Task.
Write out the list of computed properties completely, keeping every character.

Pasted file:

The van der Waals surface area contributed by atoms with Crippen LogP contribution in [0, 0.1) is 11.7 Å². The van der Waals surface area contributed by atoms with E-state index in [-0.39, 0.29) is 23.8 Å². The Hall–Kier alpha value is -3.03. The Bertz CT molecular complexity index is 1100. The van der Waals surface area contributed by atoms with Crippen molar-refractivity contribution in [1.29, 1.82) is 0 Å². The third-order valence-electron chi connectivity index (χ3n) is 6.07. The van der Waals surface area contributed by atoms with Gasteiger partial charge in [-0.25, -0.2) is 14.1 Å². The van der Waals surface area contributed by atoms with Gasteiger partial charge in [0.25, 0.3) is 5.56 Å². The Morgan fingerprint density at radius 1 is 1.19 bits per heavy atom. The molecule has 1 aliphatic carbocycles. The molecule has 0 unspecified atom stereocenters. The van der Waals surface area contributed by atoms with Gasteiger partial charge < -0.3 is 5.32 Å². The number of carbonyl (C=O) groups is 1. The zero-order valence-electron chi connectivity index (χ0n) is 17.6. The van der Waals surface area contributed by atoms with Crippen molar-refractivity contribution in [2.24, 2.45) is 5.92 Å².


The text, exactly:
The van der Waals surface area contributed by atoms with Crippen LogP contribution in [0, 0.1) is 11.7 Å². The van der Waals surface area contributed by atoms with E-state index in [-0.39, 0.29) is 23.8 Å². The Hall–Kier alpha value is -3.03. The Bertz CT molecular complexity index is 1100. The van der Waals surface area contributed by atoms with Crippen molar-refractivity contribution in [1.29, 1.82) is 0 Å². The third-order valence-electron chi connectivity index (χ3n) is 6.07. The van der Waals surface area contributed by atoms with Gasteiger partial charge in [-0.25, -0.2) is 14.1 Å². The van der Waals surface area contributed by atoms with Gasteiger partial charge in [0.25, 0.3) is 5.56 Å². The Morgan fingerprint density at radius 1 is 1.19 bits per heavy atom. The molecule has 1 aliphatic carbocycles. The molecule has 0 unspecified atom stereocenters. The van der Waals surface area contributed by atoms with Gasteiger partial charge < -0.3 is 5.32 Å². The number of carbonyl (C=O) groups is 1. The zero-order valence-electron chi connectivity index (χ0n) is 17.6. The van der Waals surface area contributed by atoms with Crippen molar-refractivity contribution in [2.24, 2.45) is 5.92 Å².